Health Reform WK-EDGE Changes in benchmark plans and premiums effects automatic reenrollment
Wednesday, December 27, 2017

Changes in benchmark plans and premiums effects automatic reenrollment

By Harold Bishop, J.D.

A review of automatic reenrollment of consumers in benchmark plans by the Government Accountability Office (GAO) found that most plans identified as benchmark plans (the second lowest cost option within an exchange’s silver metal tier), and the premiums for these plans, changed from year to year. In addition, about 30 percent of consumers were automatically reenrolled in benchmark plans during 2016, while the remaining 70 percent chose to actively reenroll. Finally, the median net monthly premiums—what consumers paid after premium tax credits—increased less from 2015 to 2016 for those who actively enrolled ($5) than for those who were automatically reenrolled ($22) (GAO Report, GAO-18-68, December 14, 2017).

Background. During the open enrollment period for exchange plans under section 1311(b)(6)(B) of the Patient Protection and Affordable Care Act (ACA) (P.L. 111-148), eligible returning consumers may reenroll in their existing health insurance exchange plan or choose a different plan. Eligible consumers who do not make an active reenrollment selection are to be automatically reenrolled in their existing plan if it remains available. If that plan is no longer available, they are generally automatically reenrolled in a similar plan if one was identified, or the consumers would have to actively reenroll if a similar plan was not identified. While the automatic reenrollment process was established to help ensure continuity in coverage, because the exchanges are dynamic and plan availability and premiums can change from year to year, some have questioned whether it could have unintended financial consequences for consumers.

Review request. GAO was asked to examine: (1) the extent to which benchmark plans remained the same from year to year, and how premiums for benchmark plans changed; (2) the proportion of exchange consumers who were automatically reenrolled into the same or similar plans, and how these proportions compared to those for consumers who actively reenrolled; and (3) the extent to which consumers’ financial responsibility for premiums changed for those who were automatically reenrolled compared to those who actively reenrolled.

Benchmark plan and premium changes. In most of the nearly 2,600 counties included in the analysis, the plan that the GAO identified as the benchmark plan changed from 2015 to 2017. For example, in 85 percent of the counties, the 2015 benchmark plans were not benchmark plans in either 2016 or 2017. The benchmark plan was the same plan in all three years in only 3 percent of counties. In addition, benchmark plan premiums were more likely to increase than decrease from year to year, and increases were higher from 2016 to 2017 than they were from 2015 to 2016. Among all the counties analyzed, the median change in monthly premiums for the benchmark plans was an increase of 11 percent from 2015 to 2016, and 28 percent 2016 to 2017.

Automatic re-enrollment proportions. Among consumers who were enrolled in plans through the federal platform in both 2015 and 2016, 30 percent were automatically reenrolled. Of those, 71 percent were reenrolled in their same plan and 29 percent were reenrolled in a similar plan, because their 2015 plan had been discontinued or was no longer offered in the consumer’s local area. The remaining 70 percent of consumers who enrolled in exchange plans through the federal platform in both 2015 and 2016 actively reenrolled in 2016. Of these, 39 percent chose the same plan in which they had been enrolled in 2015 or the similar plan to which they would have been automatically reenrolled. Sixty-one percent of consumers who reenrolled actively switched to a plan that was neither their 2015 plan nor a similar plan. Fifty-four percent of those who actively switched plans would have been automatically reenrolled in their same plan if they had not actively switched plans.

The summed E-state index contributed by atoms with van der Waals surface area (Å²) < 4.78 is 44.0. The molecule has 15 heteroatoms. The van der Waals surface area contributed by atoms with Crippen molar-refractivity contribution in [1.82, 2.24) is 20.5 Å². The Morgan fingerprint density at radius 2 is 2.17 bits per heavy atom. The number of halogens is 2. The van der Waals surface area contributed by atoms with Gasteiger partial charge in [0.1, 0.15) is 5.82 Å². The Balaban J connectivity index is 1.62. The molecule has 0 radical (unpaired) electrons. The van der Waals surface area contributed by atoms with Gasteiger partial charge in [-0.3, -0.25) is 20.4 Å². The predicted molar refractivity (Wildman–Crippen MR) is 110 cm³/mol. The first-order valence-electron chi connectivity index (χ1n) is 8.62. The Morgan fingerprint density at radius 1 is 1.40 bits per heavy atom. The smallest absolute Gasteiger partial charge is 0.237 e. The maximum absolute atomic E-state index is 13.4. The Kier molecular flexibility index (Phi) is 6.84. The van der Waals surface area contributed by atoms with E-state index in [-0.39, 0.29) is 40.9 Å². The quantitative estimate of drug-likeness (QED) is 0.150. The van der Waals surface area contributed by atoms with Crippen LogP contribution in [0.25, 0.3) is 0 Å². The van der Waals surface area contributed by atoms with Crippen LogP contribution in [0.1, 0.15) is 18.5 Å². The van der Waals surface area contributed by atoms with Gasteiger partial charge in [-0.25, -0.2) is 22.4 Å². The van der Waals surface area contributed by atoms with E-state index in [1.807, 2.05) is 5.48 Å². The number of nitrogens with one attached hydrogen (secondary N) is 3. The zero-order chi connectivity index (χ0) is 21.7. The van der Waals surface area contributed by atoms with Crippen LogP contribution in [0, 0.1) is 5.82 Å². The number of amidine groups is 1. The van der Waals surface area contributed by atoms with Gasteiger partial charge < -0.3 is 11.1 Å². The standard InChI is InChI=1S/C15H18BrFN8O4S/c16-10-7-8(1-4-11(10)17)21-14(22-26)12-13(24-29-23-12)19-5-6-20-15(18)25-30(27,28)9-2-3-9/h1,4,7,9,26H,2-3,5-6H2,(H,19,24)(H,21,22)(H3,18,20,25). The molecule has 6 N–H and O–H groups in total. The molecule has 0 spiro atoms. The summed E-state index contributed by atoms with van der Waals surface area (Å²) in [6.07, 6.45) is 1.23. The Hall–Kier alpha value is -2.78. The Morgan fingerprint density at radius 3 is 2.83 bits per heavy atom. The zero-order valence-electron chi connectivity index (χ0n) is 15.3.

Change in financial responsibility. The median net monthly premiums (after premium tax credits available under section 1401 of the ACA) for consumers generally increased less from 2015 to 2016 for those who actively reenrolled ($5) than for those who were automatically reenrolled ($22). Consumers who actively reenrolled had a lower median increase in their net monthly premiums than consumers who were automatically reenrolled for both the same and similar plans. Consumers who reenrolled actively, and who switched plans from 2015 to 2016, enrolled in plans with median monthly net premiums that increased the least overall—a median net increase of $1 compared to $13 per month for those who enrolled in the same plan. In addition, enrollment in a similar plan did not generally result in a higher median net premium than enrollment in the same plan, i.e., whether enrollment was active or automatic, consumers’ median net monthly premiums increased less for those who enrolled in a similar plan than for those who enrolled in the same plan.

The GAO noted that its findings were consistent with other work by the HHS Assistant Secretary for Planning and Evaluation (ASPE) that suggested that consumers consider possible cost savings when deciding to switch plans.

ReportsLetters: GAOReports AutomaticEnrollmentNews BenchmarkBenefitNews EnrollmentNews EssentialBenefitNews HealthInsuranceExchangeNews IndividualMandateNews InsurerNews PremiumNews PremiumTaxNews

Back to Top

Interested in submitting an article?

Submit your information to us today!

Learn More